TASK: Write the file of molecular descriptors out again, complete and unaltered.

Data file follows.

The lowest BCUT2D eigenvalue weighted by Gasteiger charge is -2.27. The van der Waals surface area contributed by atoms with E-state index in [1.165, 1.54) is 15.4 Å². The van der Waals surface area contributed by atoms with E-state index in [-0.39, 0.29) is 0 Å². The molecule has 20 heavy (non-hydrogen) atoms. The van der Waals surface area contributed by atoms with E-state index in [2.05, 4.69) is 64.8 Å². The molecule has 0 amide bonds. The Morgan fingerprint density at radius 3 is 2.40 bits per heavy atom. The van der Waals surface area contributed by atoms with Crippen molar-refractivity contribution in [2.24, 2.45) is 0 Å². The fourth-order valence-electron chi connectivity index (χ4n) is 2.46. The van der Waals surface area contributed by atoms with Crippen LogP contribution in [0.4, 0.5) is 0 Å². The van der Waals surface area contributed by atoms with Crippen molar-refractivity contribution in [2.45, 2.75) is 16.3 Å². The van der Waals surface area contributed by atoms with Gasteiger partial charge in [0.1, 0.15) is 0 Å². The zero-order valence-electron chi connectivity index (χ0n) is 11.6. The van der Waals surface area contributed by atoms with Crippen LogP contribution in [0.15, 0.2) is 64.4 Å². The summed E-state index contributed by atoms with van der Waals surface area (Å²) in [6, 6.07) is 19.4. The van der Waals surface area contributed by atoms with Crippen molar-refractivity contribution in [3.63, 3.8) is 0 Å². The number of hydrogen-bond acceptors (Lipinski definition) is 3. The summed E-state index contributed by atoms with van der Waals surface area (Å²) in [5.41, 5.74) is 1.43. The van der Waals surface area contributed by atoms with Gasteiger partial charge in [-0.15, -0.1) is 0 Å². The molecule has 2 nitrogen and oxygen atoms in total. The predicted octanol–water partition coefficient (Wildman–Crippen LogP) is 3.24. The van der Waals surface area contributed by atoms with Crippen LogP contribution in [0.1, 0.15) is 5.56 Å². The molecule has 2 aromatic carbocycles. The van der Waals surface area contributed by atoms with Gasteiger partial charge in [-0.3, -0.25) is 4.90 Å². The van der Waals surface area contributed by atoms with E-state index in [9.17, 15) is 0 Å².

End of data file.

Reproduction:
The lowest BCUT2D eigenvalue weighted by Gasteiger charge is -2.27. The van der Waals surface area contributed by atoms with E-state index in [1.165, 1.54) is 15.4 Å². The van der Waals surface area contributed by atoms with E-state index in [-0.39, 0.29) is 0 Å². The molecule has 20 heavy (non-hydrogen) atoms. The van der Waals surface area contributed by atoms with E-state index in [2.05, 4.69) is 64.8 Å². The molecule has 0 amide bonds. The Morgan fingerprint density at radius 3 is 2.40 bits per heavy atom. The van der Waals surface area contributed by atoms with Crippen molar-refractivity contribution in [2.24, 2.45) is 0 Å². The fourth-order valence-electron chi connectivity index (χ4n) is 2.46. The van der Waals surface area contributed by atoms with Crippen LogP contribution in [0.4, 0.5) is 0 Å². The van der Waals surface area contributed by atoms with Crippen molar-refractivity contribution in [2.45, 2.75) is 16.3 Å². The van der Waals surface area contributed by atoms with Gasteiger partial charge in [0.1, 0.15) is 0 Å². The zero-order valence-electron chi connectivity index (χ0n) is 11.6. The van der Waals surface area contributed by atoms with Crippen LogP contribution in [0.15, 0.2) is 64.4 Å². The summed E-state index contributed by atoms with van der Waals surface area (Å²) in [6, 6.07) is 19.4. The van der Waals surface area contributed by atoms with Crippen molar-refractivity contribution in [3.63, 3.8) is 0 Å². The number of hydrogen-bond acceptors (Lipinski definition) is 3. The summed E-state index contributed by atoms with van der Waals surface area (Å²) in [5.41, 5.74) is 1.43. The van der Waals surface area contributed by atoms with Gasteiger partial charge in [-0.15, -0.1) is 0 Å². The molecule has 2 nitrogen and oxygen atoms in total. The predicted octanol–water partition coefficient (Wildman–Crippen LogP) is 3.24. The van der Waals surface area contributed by atoms with Crippen LogP contribution in [0.1, 0.15) is 5.56 Å². The molecule has 2 aromatic carbocycles. The van der Waals surface area contributed by atoms with Gasteiger partial charge in [-0.3, -0.25) is 4.90 Å². The van der Waals surface area contributed by atoms with E-state index in [9.17, 15) is 0 Å².